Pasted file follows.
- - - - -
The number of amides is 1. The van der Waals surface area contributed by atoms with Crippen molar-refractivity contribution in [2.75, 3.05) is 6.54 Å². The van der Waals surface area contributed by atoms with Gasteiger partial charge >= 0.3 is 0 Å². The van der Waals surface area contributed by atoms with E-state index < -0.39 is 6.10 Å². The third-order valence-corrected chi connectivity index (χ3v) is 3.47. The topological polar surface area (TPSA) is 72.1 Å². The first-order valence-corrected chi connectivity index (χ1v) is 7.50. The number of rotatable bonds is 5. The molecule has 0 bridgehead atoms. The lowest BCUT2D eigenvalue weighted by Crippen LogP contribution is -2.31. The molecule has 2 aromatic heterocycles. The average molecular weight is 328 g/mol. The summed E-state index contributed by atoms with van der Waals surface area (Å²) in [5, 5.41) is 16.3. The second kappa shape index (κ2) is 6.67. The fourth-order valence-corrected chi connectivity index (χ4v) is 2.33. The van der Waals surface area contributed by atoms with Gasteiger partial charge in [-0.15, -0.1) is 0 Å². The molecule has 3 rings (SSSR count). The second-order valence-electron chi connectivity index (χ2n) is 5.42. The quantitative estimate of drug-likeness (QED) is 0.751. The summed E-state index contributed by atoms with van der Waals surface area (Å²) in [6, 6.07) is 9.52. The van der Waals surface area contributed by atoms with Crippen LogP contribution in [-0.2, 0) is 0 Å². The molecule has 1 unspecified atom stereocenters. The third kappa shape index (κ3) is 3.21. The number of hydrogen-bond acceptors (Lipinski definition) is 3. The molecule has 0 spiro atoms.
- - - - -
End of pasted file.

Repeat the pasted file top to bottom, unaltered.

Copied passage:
The number of amides is 1. The van der Waals surface area contributed by atoms with Crippen molar-refractivity contribution in [2.75, 3.05) is 6.54 Å². The van der Waals surface area contributed by atoms with Gasteiger partial charge >= 0.3 is 0 Å². The van der Waals surface area contributed by atoms with E-state index < -0.39 is 6.10 Å². The third-order valence-corrected chi connectivity index (χ3v) is 3.47. The topological polar surface area (TPSA) is 72.1 Å². The first-order valence-corrected chi connectivity index (χ1v) is 7.50. The number of rotatable bonds is 5. The molecule has 0 bridgehead atoms. The lowest BCUT2D eigenvalue weighted by Crippen LogP contribution is -2.31. The molecule has 2 aromatic heterocycles. The average molecular weight is 328 g/mol. The summed E-state index contributed by atoms with van der Waals surface area (Å²) in [5, 5.41) is 16.3. The second kappa shape index (κ2) is 6.67. The fourth-order valence-corrected chi connectivity index (χ4v) is 2.33. The van der Waals surface area contributed by atoms with Gasteiger partial charge in [-0.15, -0.1) is 0 Å². The molecule has 3 rings (SSSR count). The second-order valence-electron chi connectivity index (χ2n) is 5.42. The quantitative estimate of drug-likeness (QED) is 0.751. The summed E-state index contributed by atoms with van der Waals surface area (Å²) in [6, 6.07) is 9.52. The van der Waals surface area contributed by atoms with Crippen LogP contribution in [-0.2, 0) is 0 Å². The molecule has 1 unspecified atom stereocenters. The third kappa shape index (κ3) is 3.21. The number of hydrogen-bond acceptors (Lipinski definition) is 3. The molecule has 0 spiro atoms.